I just watched the documentary, The Future of Food. It's all about how our food is losing its genetic diversity, thousands of varieties have gone extinct, genetic engineering and agricultural chemicals are taking over and the food supply is being controlled by a handful of corporate brats. It also discusses the erosion of the family farm and the hardships farmers go through when faced with evil agricultural companies like Monsanto. But there is hope: the organic and sustainable agriculture movement is growing and gaining ground and people are fighting back. Several countries including the European Union and Japan will not accept imports of our genetically modified food and farmers and citizens alike are standing up to seed giants. The future of food is a scary thing to think about, but the growing movement against GMO's and the corporate control of food brings hope. Watch this movie. (I rented it from Netflix, so I'm sure you can get your hands on it fairly easily.)
Also, I mentioned in my last post that there were things that I wanted to include in the latest issue of The Juniper but didn't have the space. One of those things was Slow Food. I wrote about buying local and buying seasonal and that's what the Slow Food movement is all about. It's a worldwide organization fighting back against the current fast food phenomenon. Quoting from its website, Slow Food "promotes gastronomic culture, develops taste education, conserves agricultural biodiversity and protects traditional foods at risk of extinction." There are chapters in over 100 countries and lots of ways to get involved. Check out Slow Food USA if you live here in America, or go to the main Slow Food website to find a chapter near you.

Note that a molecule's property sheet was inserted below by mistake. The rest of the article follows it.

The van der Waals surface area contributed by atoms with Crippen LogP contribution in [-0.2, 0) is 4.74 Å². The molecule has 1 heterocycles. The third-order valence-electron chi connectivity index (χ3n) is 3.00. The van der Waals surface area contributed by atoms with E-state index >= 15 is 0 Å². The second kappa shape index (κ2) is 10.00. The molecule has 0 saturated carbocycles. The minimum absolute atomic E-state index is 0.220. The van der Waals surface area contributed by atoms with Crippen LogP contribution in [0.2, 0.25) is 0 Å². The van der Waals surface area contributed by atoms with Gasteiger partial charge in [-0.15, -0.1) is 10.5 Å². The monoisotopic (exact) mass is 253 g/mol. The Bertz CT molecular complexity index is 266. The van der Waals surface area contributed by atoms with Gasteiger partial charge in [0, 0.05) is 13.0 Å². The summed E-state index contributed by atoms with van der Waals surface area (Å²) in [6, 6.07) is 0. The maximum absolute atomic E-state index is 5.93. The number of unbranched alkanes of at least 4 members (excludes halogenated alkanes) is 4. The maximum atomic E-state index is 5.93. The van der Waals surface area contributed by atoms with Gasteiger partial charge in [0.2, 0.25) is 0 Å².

Wednesday, March 22, 2006
Just as I promised, The Juniper #6 is out in time for spring. You can go to my flickr account to see a picture of it if you don't believe me. This issue was a tough one; I had so much that I wanted to say and include, but alas time and space and funding are great restrictions so I had to cut a few things out... but don't worry, it's still worth a few minutes of your time. In this issue: houseplants (improving air quality and removing soil mold), the high cost of cheap food, buying local, seasonal foods, five acres to freedom, all written with much love and affection. So send your stamps my friends. One 39 cent stamp will do as long as you send it directly to: Dan Murphy, PO Box 3154, Moscow ID 83843. Or drop me an email if you lack resources or are particularly lazy: firstname.lastname@example.org